Athletic footwear sees boom in lockdown sales

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Which footwear brands thrived in lockdown? We dive into how athletic and sports brands flourished and why their popularity is here to stay.

Rob Allen, Clothing & Fashion Specialist

It’s no secret that footwear sales fell dramatically over the lockdown period. Whereas the footwear industry was worth £11 billion in 2019, this more than halved to £5 billion over the following year, as lockdown took hold.

But which footwear types rode out the storm?

With outdoor exercise being one of the few activities that were permitted in lockdown, search interest soared in products such as “running jacket women” (up 445% from 2019) and “best running shoes for men” (up 311%), whereas interest fell in team and indoor activities such as “gym clothing” (down 29%) and “squash shoes” (down 82%) (Salience Search Marketing, Sportswear 2021 - Annual Insight Report).

While the footwear industry as a whole more than halved in its profitability, when we look at leading sports shoe brands, their loss of consumers over lockdown was comparatively minimal;

Athletic shoes - top sports brands

As trainers and athletic shoes serve a dual purpose of being both fashionable and comfortable, sports footwear brands have enjoyed a lasting impact of dominating the footwear market.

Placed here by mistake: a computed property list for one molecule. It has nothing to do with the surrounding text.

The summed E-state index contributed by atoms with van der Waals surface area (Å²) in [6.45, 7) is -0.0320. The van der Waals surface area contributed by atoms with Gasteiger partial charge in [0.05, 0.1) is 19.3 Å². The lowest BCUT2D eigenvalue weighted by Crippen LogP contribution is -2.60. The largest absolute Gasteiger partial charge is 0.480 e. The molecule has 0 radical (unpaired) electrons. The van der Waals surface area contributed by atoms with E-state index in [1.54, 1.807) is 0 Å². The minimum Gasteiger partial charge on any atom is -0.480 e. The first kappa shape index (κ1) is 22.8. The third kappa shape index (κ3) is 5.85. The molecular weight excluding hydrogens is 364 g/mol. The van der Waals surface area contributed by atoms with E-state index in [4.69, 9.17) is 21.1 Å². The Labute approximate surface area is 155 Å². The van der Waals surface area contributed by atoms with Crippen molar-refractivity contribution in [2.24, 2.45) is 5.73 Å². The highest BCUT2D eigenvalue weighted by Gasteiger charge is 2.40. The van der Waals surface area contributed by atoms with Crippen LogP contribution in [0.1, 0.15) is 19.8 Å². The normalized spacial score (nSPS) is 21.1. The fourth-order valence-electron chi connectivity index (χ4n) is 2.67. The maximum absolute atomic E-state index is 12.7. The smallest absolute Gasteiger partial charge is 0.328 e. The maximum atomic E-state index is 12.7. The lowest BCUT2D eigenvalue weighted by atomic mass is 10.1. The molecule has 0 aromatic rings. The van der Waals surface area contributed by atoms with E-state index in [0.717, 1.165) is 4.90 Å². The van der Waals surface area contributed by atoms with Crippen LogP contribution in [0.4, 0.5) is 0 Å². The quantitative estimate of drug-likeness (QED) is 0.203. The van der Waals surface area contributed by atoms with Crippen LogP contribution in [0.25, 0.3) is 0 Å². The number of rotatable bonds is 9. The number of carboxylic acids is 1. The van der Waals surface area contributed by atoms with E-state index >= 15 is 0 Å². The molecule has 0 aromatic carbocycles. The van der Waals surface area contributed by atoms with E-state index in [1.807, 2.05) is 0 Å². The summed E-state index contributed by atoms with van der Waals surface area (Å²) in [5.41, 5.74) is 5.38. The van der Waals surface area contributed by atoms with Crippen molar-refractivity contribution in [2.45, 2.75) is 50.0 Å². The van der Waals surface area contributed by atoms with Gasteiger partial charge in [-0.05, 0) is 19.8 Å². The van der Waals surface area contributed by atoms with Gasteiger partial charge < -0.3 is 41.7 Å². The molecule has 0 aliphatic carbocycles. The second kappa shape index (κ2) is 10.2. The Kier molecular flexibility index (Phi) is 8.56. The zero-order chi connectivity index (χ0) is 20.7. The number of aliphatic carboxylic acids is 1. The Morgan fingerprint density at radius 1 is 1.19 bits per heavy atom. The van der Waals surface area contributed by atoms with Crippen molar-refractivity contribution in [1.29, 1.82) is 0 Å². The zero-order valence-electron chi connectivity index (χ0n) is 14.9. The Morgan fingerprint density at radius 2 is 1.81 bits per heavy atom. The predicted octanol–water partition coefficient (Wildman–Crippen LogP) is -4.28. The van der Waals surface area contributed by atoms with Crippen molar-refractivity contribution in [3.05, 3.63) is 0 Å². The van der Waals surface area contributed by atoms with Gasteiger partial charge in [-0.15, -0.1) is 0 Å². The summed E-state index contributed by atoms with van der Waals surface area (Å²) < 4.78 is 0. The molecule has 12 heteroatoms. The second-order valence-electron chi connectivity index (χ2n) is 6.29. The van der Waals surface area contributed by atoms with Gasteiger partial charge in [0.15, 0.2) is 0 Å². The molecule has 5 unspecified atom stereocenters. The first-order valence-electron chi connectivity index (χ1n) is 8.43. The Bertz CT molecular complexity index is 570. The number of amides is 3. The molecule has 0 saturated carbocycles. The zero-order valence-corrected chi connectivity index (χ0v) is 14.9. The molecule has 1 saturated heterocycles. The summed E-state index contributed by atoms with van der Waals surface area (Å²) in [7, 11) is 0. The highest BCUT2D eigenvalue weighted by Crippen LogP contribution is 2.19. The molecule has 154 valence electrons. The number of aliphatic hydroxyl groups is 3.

The lasting impact of lockdown

Though we’re no longer restricted, and social events now happen in similar ways to pre-lockdown levels, Covid has left residual changes that will continue to impact the footwear market as, with 57% of UK workers preferring to work from home at least some of the time, comfortable, less formal footwear is set to maintain popularity among British consumers.

Naturally, we can still expect seasonal rushes on particular footwear types (such as August being the peak for children’s school shoes and summer weddings causing increased purchases in formal footwear), but thanks to both fashion and function, athletic and casual footwear is here to stay.


What does this mean for retailers?

Footwear retailers, particularly brands such as Schuh or Office, need to maintain visibility and performance around non-owned brands. While we can see that Adidas and Nike hold significant shares in the total number of athletic footwear consumers (7.7m and 5.6m respectively), retailers stocking these brands must ensure they can capitalise on brand interest to drive sales over, not only Nike and Adidas’s own retail efforts but similar re-selling rivals in the footwear space.


So what can footwear retailers do to win their fair share?

So, what can all footwear retailers do to ensure they’re making the most of this increase in interest in athletic and comfortable footwear?

  • Retailers such as Schuh or Office should be focusing on how they advertise and optimise for sector-leading brands such as Adidas, Nike, and Puma, in order to capitalise on brand awareness.
  • Adidas, Nike, and other sportswear brands themselves must ensure they make the most of their owned brand keywords and be able to compete with one another to come out on top.
  • Sports brands should continue to focus on improving brand awareness in both the sportswear and fashion sectors, ensuring they are a footwear option for both activewear and day-to-day fashion.



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